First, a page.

What to do when you're bitten by a tick: 7 steps

P.E.I.'s Chief Health Officer Dr. Heather Morrison offered her tips for what anyone should do when bitten by a tick.

'I didn't think these Lyme disease carrying scum were native to P.E.I.'

Deer ticks like this one can carry the organisms that cause Lyme disease. (CDC/Reuters)

When Logan Roche of Stratford, P.E.I. woke up one Monday morning two weeks ago with a "deer tick chewing on my leg," he was not happy. 

"I didn't think these Lyme disease carrying scum were native to P.E.I.," he wrote in a post on Facebook. "But there he was."

P.E.I.'s Chief Health Officer Dr. Heather Morrison offered her tips for what anyone should do when bitten by a tick.

1. Don't panic, you likely don't have Lyme 

While Roche said he was tempted to "walk around the house screaming obscenities and asking 'Why me?'" Morrison said, there's usually no need to panic over a tick bite. 

Bug spray, long pants in tall grass, and the big one — check your skin when you go inside.— Logan Roche

P.E.I. has only had one lab-confirmed case of Lyme disease from a deer tick — ever. That was back in 2012.

Last year Island doctors saw one lab-confirmed and three probable cases of Lyme, but those people had been exposed outside P.E.I., Morrison said. 

There are several kinds of ticks, and only deer ticks carry the bacteria that causes Lyme, said Morrison. Not only are most ticks on P.E.I. not deer ticks, Morrison noted, "P.E.I. is not endemic for deer ticks with Lyme disease."

Deer ticks require incubation of 24 to 36 hours to cause an infection — most people discover and remove them long before that deadline.

Additionally, the tick itself may or may not be infected with the bacteria that causes Lyme. 

2. Carefully remove tick

The longer ticks are attached, the deeper they can burrow under skin and the greater the chances of infection. 

Logan Roche of Stratford, P.E.I., found this hitchhiker on his leg one morning after a weekend of outdoor fun, and did the right thing — he carefully removed it, (Submitted by Logan Roche)

Roche did the proper thing: he grabbed clean tweezers and gently pulled on the tick until it popped out. 

"I just Googled 'how to remove a tick' because that's how millennials solve all their problems," he said. 

Morrison has sent all P.E.I. health care providers an annual update on Lyme disease along with Health Canada's guidelines for tick removal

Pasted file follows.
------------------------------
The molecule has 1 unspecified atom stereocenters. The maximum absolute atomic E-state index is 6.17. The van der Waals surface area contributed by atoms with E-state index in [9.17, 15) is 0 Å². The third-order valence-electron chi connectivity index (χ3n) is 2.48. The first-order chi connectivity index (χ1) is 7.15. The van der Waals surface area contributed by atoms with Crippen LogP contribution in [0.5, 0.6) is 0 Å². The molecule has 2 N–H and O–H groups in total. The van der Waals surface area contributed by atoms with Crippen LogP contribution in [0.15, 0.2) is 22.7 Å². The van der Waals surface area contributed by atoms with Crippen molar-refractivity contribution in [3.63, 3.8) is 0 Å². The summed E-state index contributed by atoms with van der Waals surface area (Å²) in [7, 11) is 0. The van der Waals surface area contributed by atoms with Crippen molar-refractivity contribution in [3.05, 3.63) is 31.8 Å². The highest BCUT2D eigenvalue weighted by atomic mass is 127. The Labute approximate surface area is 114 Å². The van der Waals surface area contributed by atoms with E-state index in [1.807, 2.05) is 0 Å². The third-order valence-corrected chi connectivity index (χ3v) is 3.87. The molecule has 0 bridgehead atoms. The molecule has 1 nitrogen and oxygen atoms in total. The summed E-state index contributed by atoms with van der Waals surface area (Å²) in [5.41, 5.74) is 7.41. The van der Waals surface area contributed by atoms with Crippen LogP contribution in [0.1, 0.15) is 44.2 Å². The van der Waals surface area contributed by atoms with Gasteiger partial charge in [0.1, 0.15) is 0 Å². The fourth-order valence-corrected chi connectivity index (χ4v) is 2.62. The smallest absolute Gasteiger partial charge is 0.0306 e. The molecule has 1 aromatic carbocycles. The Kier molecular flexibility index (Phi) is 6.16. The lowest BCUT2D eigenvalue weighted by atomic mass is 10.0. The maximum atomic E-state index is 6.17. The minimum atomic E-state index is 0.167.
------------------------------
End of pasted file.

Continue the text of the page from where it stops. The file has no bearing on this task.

"The whole goal is not to squash them," noted Morrison, especially the head of the tick. 

"You want to minimize the risk of having any potential organisms left in your body — that's how you get Lyme disease." 

3. Save the tick

Save the tick in a baggie, pill bottle or plastic dish and label it with the date of the bite, and take it to your doctor who will send it off to a lab for testing, which can take up to a week. 

4. Wash the area

Thoroughly wash the bite area and your hands with soap and water or disinfect with alcohol hand sanitizer. 

5. Go to the doctor

Take the tick, and yourself, to the doctor. 

Prevention is key, stresses Dr. Heather Morrison, P.E.I.'s chief public health officer. (CBC News: Compass)

They may offer you a prophylactic treatment of antibiotics, but if the tick has been attached for only a short time, Morrison stresses there is no need.

"He prescribed me a week worth of antibiotics," said Roche of his doctor. "I saw my family doctor to get a second opinion on whether a one-week dose of antibiotics would be enough. They both agreed that it was an appropriate treatment." 

6. Be aware of Lyme symptoms

Symptoms of Lyme disease include an early "localized" infection at the site of the bite within three to 32 days.

A tick bite may leave a bullseye-shaped rash on the skin up to a month after the bite. (CBC)

If untreated, within three months the bacterium causing Lyme can spread in the bloodstream throughout the body, causing symptoms including fatigue, weakness, heart problems, neurological problems and more. 

Late Lyme disease can last months or years, and symptoms include several types of arthritis, neurological problems with memory and concentration, and more. 

7. Prevention is key

This tip should be a priority, said Morrison. 

"Cover up if there's a possibility of exposure," she advised. "Closed-toed shoes, long-sleeve shirts and pants with legs tucked into socks" if you're going to be in long grass or wooded areas. Wear light-coloured clothing and use bug spray too, she said. 

"Daily full-body checks for ticks should be performed," Morrison added. 

Roche, who is a physical education teacher and likes to be active outdoors, said he's definitely going to attempt better tick bite prevention.

"DEET bug spray, long pants in tall grass, and the big one — check your skin when you go inside," said Roche. "Just use common sense, be aware, get outside and enjoy your life."

Concerned about a tick you've found on a pet? Morrison notes many vet clinics are also accepting ticks for testing. 


Sara Fraser

Web Journalist

Sara has worked with CBC News in P.E.I. since 1988, starting with television and radio before moving to the digital news team. She grew up on the Island and has a journalism degree from the University of King's College in Halifax. Reach her by email at